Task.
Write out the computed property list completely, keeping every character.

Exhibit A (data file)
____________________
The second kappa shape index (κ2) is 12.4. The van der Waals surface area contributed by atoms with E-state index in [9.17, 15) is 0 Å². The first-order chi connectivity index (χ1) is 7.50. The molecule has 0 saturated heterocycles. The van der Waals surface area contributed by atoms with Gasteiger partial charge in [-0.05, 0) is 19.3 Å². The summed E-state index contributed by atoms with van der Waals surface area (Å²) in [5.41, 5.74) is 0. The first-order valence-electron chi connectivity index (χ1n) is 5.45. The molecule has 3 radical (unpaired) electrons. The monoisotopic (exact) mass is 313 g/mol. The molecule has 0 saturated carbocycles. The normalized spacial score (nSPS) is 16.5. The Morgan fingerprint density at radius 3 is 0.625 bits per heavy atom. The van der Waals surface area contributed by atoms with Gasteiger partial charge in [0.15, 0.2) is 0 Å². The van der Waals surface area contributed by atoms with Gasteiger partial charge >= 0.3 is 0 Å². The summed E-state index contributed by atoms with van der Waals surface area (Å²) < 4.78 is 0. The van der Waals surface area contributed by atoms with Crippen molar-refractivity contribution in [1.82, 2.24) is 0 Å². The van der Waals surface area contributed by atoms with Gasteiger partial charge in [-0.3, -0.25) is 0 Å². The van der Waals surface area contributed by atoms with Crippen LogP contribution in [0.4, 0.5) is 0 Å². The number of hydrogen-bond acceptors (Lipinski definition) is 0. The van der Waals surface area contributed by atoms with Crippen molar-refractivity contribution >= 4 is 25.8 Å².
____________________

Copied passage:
The second kappa shape index (κ2) is 12.4. The van der Waals surface area contributed by atoms with E-state index in [9.17, 15) is 0 Å². The first-order chi connectivity index (χ1) is 7.50. The molecule has 0 saturated heterocycles. The van der Waals surface area contributed by atoms with Gasteiger partial charge in [-0.05, 0) is 19.3 Å². The summed E-state index contributed by atoms with van der Waals surface area (Å²) in [5.41, 5.74) is 0. The first-order valence-electron chi connectivity index (χ1n) is 5.45. The molecule has 3 radical (unpaired) electrons. The monoisotopic (exact) mass is 313 g/mol. The molecule has 0 saturated carbocycles. The normalized spacial score (nSPS) is 16.5. The Morgan fingerprint density at radius 3 is 0.625 bits per heavy atom. The van der Waals surface area contributed by atoms with Gasteiger partial charge in [0.15, 0.2) is 0 Å². The van der Waals surface area contributed by atoms with Gasteiger partial charge >= 0.3 is 0 Å². The summed E-state index contributed by atoms with van der Waals surface area (Å²) < 4.78 is 0. The van der Waals surface area contributed by atoms with Crippen molar-refractivity contribution in [1.82, 2.24) is 0 Å². The van der Waals surface area contributed by atoms with Gasteiger partial charge in [-0.3, -0.25) is 0 Å². The van der Waals surface area contributed by atoms with Crippen LogP contribution in [0.4, 0.5) is 0 Å². The number of hydrogen-bond acceptors (Lipinski definition) is 0. The van der Waals surface area contributed by atoms with Crippen molar-refractivity contribution >= 4 is 25.8 Å².